Introduction: Neighborhood walkability has been established as a potentially important determinant of various health outcomes that are distributed inequitably by race/ethnicity and sociodemographic status. The objective of this study is to assess the differences in walkability across major urban centers in the U.S. Methods: City- and census tract–level differences in walkability were assessed in 2020 using the 2019 Walk Score across 500 large cities in the U.S. Results: At both geographic levels, high-income and majority White geographic units had the lowest walkability overall. Walkability was lower with increasing tertile of median income among majority White, Latinx, and Asian American and Native Hawaiian and Pacific Islander neighborhoods. However, this association was reversed within majority Black neighborhoods, where tracts in lower-income tertiles had the lowest walkability. Associations varied substantially by region, with the strongest differences observed for cities located in the South. Conclusions: Differences in neighborhood walkability across 500 U.S. cities provide evidence that both geographic unit and region meaningfully influence associations between sociodemographic factors and walkability. Structural interventions to the built environment may improve equity in urban environments, particularly in lower-income majority Black neighborhoods.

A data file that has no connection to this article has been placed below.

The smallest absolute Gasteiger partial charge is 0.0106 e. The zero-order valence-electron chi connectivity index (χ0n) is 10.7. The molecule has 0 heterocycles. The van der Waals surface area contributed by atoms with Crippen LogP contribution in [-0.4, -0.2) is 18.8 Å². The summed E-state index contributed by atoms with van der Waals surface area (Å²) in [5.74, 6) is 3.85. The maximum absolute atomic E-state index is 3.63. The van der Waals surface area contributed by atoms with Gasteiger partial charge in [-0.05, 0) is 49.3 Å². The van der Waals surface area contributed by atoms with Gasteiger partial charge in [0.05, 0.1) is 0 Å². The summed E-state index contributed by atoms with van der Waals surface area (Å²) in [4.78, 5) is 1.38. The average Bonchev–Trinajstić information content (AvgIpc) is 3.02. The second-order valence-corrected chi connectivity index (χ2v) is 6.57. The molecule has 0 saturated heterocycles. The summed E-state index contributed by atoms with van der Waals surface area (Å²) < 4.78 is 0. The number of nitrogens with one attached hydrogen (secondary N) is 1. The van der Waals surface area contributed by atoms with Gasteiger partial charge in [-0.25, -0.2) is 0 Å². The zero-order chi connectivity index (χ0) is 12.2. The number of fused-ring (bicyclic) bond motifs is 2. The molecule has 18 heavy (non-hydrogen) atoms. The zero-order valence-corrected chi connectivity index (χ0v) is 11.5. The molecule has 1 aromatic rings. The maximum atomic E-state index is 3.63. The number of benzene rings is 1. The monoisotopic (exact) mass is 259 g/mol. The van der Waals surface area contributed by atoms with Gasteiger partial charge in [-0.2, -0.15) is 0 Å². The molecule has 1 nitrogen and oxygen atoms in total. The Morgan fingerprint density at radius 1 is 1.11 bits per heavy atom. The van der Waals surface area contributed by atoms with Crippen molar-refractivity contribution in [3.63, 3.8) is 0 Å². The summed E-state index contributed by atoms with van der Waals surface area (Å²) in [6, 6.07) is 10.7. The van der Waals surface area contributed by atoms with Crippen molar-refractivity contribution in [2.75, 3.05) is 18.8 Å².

ASJC Scopus subject areas
- Public Health, Environmental and Occupational Health